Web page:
Brian Setzer Style|
|What you learn:
Brian Setzer is best known as the wild front man/guitarist for the band
"Stray Cats" and more recently "The Brian Setzer Orchestra". Over the last 20
years he has continued to keep Rockabilly alive while maintaining the same
energy that is essential within this style of music.
Rockabilly is a melting pot of several different types of music. The most
obvious will be rock, country, and swing. From there you can go deeper into the
roots of blues, jazz, etc.
The Stray Cats were formed in the early eighties. They were a 3-piece band
that flat out rocked. I remember being a kid, way before MTV, CMT , and VH1. I'd
stay up at night watching a special HBO hosted, called "HBO Jukebox". They
always played "Stray Cat Strut" and a few other good videos.
As other styles of music came and went, Brian Setzer seemed to be one of a
few that has survived doing exactly what he did in his earlier days. Point
being, the main thing that makes this music cool, fun to play, and allows it to
last, can't be taught. It's all about attitude, having fun, swingin' and pushing
We'll start by talking a little about Brian's tone. Brian uses a signature series Gretcsh
through a Tone Master, one of Fender's custom shop amps. He uses some old stomp
box effects for delay etc. For this lesson and all of the other
ones I teach, I've used the same G&L ASAT Classic through a compressor. From there I've plugged into a JD Morley preamp that gives me the amp emulation
Rusty: The big difference between my tone and
Brian's will be that he uses an archtop guitar while I use a solidbody. Listen to his music and after awhile you can hear the difference between the two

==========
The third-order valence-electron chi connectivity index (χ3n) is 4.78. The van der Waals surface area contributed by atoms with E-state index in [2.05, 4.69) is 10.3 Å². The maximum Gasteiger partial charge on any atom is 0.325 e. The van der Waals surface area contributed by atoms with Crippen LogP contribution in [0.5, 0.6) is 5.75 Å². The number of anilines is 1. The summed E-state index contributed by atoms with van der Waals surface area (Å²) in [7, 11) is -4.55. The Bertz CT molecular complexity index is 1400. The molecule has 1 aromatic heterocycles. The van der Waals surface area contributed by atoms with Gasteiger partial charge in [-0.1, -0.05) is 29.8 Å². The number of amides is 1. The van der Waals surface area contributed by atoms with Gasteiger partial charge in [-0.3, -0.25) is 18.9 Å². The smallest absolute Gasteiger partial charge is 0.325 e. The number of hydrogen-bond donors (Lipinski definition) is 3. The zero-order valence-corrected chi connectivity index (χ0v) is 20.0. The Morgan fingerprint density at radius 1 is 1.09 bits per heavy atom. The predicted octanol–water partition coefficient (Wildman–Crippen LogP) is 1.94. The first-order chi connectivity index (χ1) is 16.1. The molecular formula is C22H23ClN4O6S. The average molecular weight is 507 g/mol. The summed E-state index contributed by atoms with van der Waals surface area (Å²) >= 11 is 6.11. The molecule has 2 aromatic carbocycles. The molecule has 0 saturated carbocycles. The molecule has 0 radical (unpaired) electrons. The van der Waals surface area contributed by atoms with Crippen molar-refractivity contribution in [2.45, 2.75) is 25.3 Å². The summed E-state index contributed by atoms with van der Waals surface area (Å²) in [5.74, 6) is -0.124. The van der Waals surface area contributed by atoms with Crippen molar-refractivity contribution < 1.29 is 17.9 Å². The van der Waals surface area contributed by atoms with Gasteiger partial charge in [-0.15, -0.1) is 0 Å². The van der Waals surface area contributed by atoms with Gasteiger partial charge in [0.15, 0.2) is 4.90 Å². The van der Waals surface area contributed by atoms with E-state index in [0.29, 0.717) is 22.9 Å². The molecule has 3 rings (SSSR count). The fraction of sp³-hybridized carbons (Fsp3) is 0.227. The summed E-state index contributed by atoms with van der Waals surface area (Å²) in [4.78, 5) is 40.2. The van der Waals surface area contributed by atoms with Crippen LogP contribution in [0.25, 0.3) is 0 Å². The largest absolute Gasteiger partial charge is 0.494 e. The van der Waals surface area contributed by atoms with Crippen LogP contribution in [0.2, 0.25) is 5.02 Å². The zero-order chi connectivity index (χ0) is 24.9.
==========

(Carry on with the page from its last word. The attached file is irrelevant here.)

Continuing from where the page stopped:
guitars. I'll have to break this lesson up into
two segments because of it's length and variations. The whole song has 4 different parts.
1 is a "Travis Style" fingerpicking pattern that Brian commonly uses. This part
begins with a turnaround in E. The chords are:
B7 / A7 / E7 / B+5 (or
B7, 7th fret
A7, 5th fret
E7, 7th fret
B+5 (augmented), 14th fret
Rusty: We will use a variation of the
same turnaround throughout the whole
Rusty: Hopefully video will clear up
any questions concerning which fingers I use. There are several ways you could
play this lick and even change it. Notice I hold the chords while playing
the melody licks around that position. All we are doing is emphasizing the
dominant (b7) voicing while picking a 1 - 5 bass line typical of the country
"Travis Picking or Chet Atkins Style".
_rhythm alternate picking right hand
Rusty: Look at the second video that
was slowed down. There, I use a pick which is probably
how you'll want to play with this song. For the alternating bass I use the pick
or if you stick to your fingers use your thumb.
Rusty: On the higher melody licks I alternate
between the middle and third
finger. If you use your thumb you could use your
index and middle finger. I keep that same pattern
throughout the whole lick. What throws you off is the
triplet inside the lick. But if you'll stick to one
of those formulas you should get it.
Rusty: Before we cover
another part let's look at the E minor blues scale. I use this scale a lot over
Here is the E relative minor in that position.
When we combine the two together we have a combination of 8 notes. We'll use
these two scales throughout the song. PART 2
is based off of a diminished voicing that come from the E minor blues
Rusty: Diminished chords will repeat every 3
frets. In our example we use four different voicings that will take up one bar
giving us a four bar break:
E dim / G
dim / Bb dim / C# dim
Rusty: PART 2 is a break that plays the diminished chord 4 times. As a lick we play an arpeggio that goes along with it.
Rusty: This does a lot for this section. I'm using
it in an aural sense. I'm letting you know I'm about to take off and jam over